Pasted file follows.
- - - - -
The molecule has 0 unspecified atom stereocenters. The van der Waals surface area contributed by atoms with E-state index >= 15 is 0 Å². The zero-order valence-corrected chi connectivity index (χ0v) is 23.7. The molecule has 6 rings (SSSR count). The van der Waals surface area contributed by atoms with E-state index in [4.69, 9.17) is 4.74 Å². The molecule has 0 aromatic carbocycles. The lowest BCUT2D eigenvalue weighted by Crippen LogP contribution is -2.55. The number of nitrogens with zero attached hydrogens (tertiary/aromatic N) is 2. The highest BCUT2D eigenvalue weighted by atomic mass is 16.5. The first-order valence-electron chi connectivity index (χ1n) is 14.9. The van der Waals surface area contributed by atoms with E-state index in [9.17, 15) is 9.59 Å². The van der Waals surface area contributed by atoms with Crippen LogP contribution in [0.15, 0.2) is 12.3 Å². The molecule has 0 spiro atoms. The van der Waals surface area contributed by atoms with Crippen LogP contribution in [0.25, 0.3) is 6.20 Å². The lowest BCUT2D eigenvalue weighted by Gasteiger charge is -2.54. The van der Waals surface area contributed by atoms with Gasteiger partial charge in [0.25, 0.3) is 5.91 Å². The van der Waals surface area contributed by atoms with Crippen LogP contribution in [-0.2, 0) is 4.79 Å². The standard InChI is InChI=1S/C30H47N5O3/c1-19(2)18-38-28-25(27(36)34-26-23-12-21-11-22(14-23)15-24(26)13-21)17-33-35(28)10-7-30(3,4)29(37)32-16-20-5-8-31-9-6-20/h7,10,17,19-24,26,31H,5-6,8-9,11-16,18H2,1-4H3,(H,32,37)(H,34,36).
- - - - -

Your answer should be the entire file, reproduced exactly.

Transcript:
The molecule has 0 unspecified atom stereocenters. The van der Waals surface area contributed by atoms with E-state index >= 15 is 0 Å². The zero-order valence-corrected chi connectivity index (χ0v) is 23.7. The molecule has 6 rings (SSSR count). The van der Waals surface area contributed by atoms with E-state index in [4.69, 9.17) is 4.74 Å². The molecule has 0 aromatic carbocycles. The lowest BCUT2D eigenvalue weighted by Crippen LogP contribution is -2.55. The number of nitrogens with zero attached hydrogens (tertiary/aromatic N) is 2. The highest BCUT2D eigenvalue weighted by atomic mass is 16.5. The first-order valence-electron chi connectivity index (χ1n) is 14.9. The van der Waals surface area contributed by atoms with E-state index in [9.17, 15) is 9.59 Å². The van der Waals surface area contributed by atoms with Crippen LogP contribution in [0.15, 0.2) is 12.3 Å². The molecule has 0 spiro atoms. The van der Waals surface area contributed by atoms with Crippen LogP contribution in [0.25, 0.3) is 6.20 Å². The lowest BCUT2D eigenvalue weighted by Gasteiger charge is -2.54. The van der Waals surface area contributed by atoms with Gasteiger partial charge in [0.25, 0.3) is 5.91 Å². The van der Waals surface area contributed by atoms with Crippen LogP contribution in [-0.2, 0) is 4.79 Å². The standard InChI is InChI=1S/C30H47N5O3/c1-19(2)18-38-28-25(27(36)34-26-23-12-21-11-22(14-23)15-24(26)13-21)17-33-35(28)10-7-30(3,4)29(37)32-16-20-5-8-31-9-6-20/h7,10,17,19-24,26,31H,5-6,8-9,11-16,18H2,1-4H3,(H,32,37)(H,34,36).